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Report No. 01

II. In respect of duties of care imposed by statute:

(i) If a statute authorises the doing of an act which is in itself injurious, the State should not be liable.

(ii) The State should be liable, without proof of negligence, for breach of a statutory duty imposed on it or its employees which causes damage.

(iii) The State should be liable if in the discharge of statutory duties imposed upon it or its employees, the employees act negligently or maliciously, whether or not discretion is involved in the exercise of such duty.

(iv) The State should be liable if in the exercise of the powers conferred upon it or its employees the power is so exercised as to cause nuisance or trespass or the power is exercised negligently or maliciously causing damage.

N.B.- Appendix V shows some of the Acts which contain protection clauses. But under the General Clauses Act a thing is deemed to be done in good faith even if it is done negligently. Therefore, by suitable legislation the protection should be made not to extend to negligent acts however honestly done and for this purpose the relevant clauses in such enactments should be examined.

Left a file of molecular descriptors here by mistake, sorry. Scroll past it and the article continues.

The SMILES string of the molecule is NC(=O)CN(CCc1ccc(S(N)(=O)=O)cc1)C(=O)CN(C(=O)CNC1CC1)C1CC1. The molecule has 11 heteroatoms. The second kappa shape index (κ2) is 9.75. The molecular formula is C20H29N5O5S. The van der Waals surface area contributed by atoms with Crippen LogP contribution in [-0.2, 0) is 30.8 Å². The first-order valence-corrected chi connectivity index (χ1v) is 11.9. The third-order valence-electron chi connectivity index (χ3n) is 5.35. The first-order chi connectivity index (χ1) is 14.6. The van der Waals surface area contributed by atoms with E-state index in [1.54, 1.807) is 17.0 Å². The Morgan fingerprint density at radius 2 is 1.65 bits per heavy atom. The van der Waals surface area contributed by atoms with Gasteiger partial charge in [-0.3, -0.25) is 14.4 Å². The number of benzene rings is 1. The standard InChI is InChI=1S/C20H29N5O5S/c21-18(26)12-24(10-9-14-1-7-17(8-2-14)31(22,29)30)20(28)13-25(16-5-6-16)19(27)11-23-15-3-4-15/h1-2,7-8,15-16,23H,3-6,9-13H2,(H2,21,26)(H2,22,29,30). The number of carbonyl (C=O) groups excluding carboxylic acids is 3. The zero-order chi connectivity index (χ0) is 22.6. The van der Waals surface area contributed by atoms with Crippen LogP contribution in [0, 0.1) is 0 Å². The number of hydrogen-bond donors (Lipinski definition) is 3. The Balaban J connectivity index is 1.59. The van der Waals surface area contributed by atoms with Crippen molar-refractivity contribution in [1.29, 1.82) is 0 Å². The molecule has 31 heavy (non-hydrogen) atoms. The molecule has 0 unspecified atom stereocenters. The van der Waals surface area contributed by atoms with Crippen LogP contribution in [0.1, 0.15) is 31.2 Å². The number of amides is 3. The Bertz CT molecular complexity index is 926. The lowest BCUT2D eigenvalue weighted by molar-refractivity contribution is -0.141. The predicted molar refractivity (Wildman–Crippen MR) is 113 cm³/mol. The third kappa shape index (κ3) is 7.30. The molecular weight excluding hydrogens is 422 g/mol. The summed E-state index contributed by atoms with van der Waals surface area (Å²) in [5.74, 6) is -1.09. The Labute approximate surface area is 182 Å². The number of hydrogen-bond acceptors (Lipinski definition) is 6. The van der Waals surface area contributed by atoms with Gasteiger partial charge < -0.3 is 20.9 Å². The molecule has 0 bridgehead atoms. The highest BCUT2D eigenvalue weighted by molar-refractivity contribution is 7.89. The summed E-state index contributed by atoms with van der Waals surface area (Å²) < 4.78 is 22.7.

(v) The State should be subject to the same duties and should have the same rights as a private employer under a statute, whether it is specifically binding on the State or not.

(vi) If an Act negatives or limits the compensation payable to a citizen who suffered damage, coming within the scope of the Act, the liability of the State should be the same as under that Act and the injured person should be entitled only to the remedy, if any, provided under the Act.

Liability of the State in Tort Back

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